Each month we pose a question to the amazing Peter Houston, co-host of the Media Voices podcast, and magazine consultant extraordinaire, who will answer in his fabulously inimitable way. This month’s question came from Kitty Finstad, Editorial Content Director and Founding Partner at The Good Vikings.
Housty, we have a problem
“Housty, I have a great idea for a magazine. Should I self publish or seek an investor?”
There’s nothing more satisfying than having a new magazine concept take shape in your head. It’s a beautiful thing.
Now, that was the easy bit, the investor thing is more difficult.
You need to decide what it is you’re trying to do with this magazine. If you’re just wanting to change the world then maybe you don’t need an investor. If you want to get rich, you probably do.
Most indie magazines are passion projects, centred solidly in a deep interest or a cause that is crucial to you. The mission for these magazines is to gather what Seth Godin calls a Tribe. If you’re OK with a slow build, working steadily to reach the 1,000 true fans you’ll need to make the thing sustainable, then you should probably forget asking anyone else for their money.
Or, if you really need the cash to get printing done or pay writers, illustrators and photographers (and you really should pay writers, illustrators and photographers) then why not ask everyone for cash. Crowdfunding is a perfect way for new magazines to get seed capital and begin building a fan base.
There are loads of stories of magazines that have started, or kept going, through crowdfunding efforts. Simon Brew at Film Stories told us a couple of years ago that the secret is being honest about what you’re doing and then delivering. Interestingly, Simon has just gone through a successful second round on Kickstarter to launch Film Stories Junior so, clearly crowdfunding can work.
Money makes money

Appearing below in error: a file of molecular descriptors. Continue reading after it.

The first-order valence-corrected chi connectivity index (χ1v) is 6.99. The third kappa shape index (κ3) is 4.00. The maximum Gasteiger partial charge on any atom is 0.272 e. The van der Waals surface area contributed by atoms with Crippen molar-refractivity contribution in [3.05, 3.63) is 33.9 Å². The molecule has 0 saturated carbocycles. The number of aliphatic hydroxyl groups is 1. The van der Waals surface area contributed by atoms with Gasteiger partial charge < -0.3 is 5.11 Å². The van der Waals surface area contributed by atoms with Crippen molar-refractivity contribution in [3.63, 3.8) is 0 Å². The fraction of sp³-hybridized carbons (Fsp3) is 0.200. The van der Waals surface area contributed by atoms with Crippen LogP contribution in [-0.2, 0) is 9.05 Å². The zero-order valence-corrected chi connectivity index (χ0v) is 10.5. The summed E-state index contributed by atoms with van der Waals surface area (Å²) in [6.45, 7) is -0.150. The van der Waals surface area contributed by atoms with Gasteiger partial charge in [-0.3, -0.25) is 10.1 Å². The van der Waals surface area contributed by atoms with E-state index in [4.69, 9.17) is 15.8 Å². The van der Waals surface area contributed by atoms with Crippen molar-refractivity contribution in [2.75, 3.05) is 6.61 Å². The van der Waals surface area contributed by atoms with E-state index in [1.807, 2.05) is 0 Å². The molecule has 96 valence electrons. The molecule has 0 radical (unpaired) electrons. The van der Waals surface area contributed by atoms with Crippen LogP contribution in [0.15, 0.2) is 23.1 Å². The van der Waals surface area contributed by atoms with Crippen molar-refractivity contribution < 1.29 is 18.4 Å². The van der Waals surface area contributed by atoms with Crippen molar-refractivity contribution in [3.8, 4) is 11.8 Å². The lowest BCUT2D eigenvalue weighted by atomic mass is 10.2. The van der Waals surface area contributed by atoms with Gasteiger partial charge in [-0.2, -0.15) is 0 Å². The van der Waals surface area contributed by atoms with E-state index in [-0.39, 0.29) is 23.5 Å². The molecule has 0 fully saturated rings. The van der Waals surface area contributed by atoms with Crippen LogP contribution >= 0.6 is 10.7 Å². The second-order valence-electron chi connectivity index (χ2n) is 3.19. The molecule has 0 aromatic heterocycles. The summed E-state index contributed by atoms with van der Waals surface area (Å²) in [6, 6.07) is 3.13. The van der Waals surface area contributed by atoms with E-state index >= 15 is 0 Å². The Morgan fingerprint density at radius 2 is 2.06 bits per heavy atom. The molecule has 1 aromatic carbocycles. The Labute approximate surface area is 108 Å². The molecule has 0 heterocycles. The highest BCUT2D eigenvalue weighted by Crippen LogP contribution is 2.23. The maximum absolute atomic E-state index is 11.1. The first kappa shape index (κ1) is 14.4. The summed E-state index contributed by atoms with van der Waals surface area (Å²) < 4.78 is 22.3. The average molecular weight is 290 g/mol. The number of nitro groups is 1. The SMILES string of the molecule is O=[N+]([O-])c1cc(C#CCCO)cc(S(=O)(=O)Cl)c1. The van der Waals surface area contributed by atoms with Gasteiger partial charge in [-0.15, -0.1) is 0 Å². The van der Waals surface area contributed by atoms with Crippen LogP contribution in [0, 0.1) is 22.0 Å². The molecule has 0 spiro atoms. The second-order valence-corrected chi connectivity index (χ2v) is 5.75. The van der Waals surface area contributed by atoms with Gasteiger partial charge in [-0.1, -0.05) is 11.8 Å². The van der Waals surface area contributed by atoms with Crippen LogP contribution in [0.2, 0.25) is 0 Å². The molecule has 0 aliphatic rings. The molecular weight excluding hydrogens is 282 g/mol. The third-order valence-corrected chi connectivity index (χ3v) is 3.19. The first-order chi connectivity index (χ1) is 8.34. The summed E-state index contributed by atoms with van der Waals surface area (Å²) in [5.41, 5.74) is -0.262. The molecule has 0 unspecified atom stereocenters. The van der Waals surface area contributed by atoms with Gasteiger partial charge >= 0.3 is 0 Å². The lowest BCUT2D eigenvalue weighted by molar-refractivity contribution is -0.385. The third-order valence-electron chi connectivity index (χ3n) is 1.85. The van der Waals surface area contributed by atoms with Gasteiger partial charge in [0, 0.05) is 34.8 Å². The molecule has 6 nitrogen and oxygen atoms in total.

But if you are truly looking to take over the world, you’re going to need an investor. To make real money in magazines, you need scale and reaching scale takes time and costs money.
When I was first working in magazines the rule of thumb was ‘three years to profitability’ at least for a newsstand title. I’m guessing there are few magazine publishers willing to wait that long for a return these days, but even to last a year without profit, you’ll need help.
At this point you need to ask yourself how much of your new magazine you’re willing to give up.
That sounds like a depressing prospect, but it doesn’t have to be. We all know you get nothing for nothing; but flip that and you get something for something. Yes, having an investor means you will keep less of the profits and probably have to accept another point of view into your business, but in return you’ll get security and a second pair of eyes.
Over the last decade, Agribriefing has grown to be a global agricultural information business with a £30 million turnover and 200 staff. The firm grew out of the 150-year old Farmers’ Guardian, a weekly industry paper based in Preston, and it wouldn’t exist without investors. CEO Rory Brown told us that he took a conscious decision to trade 100% of a small business to own a much smaller percentage of a larger business.
Rory said that to secure funding you’ll need to be able to show where you’re going and that the market you are targeting has real value. Then you need to execute on the plan you put in place; investors will be much more willing to let you get on with it, staying out of your day-to-day decisions, but providing guidance on longer term strategies.
The bottom line (literally) on whether you take on an investor or not is what do you need the money for? If you’re looking to fund operating costs for your first issue, giving up control probably isn’t necessary – hit your savings or crowdfund. If you think you’re going to need a crack publishing team to produce, market and distribute your new magazine, you better get some backing.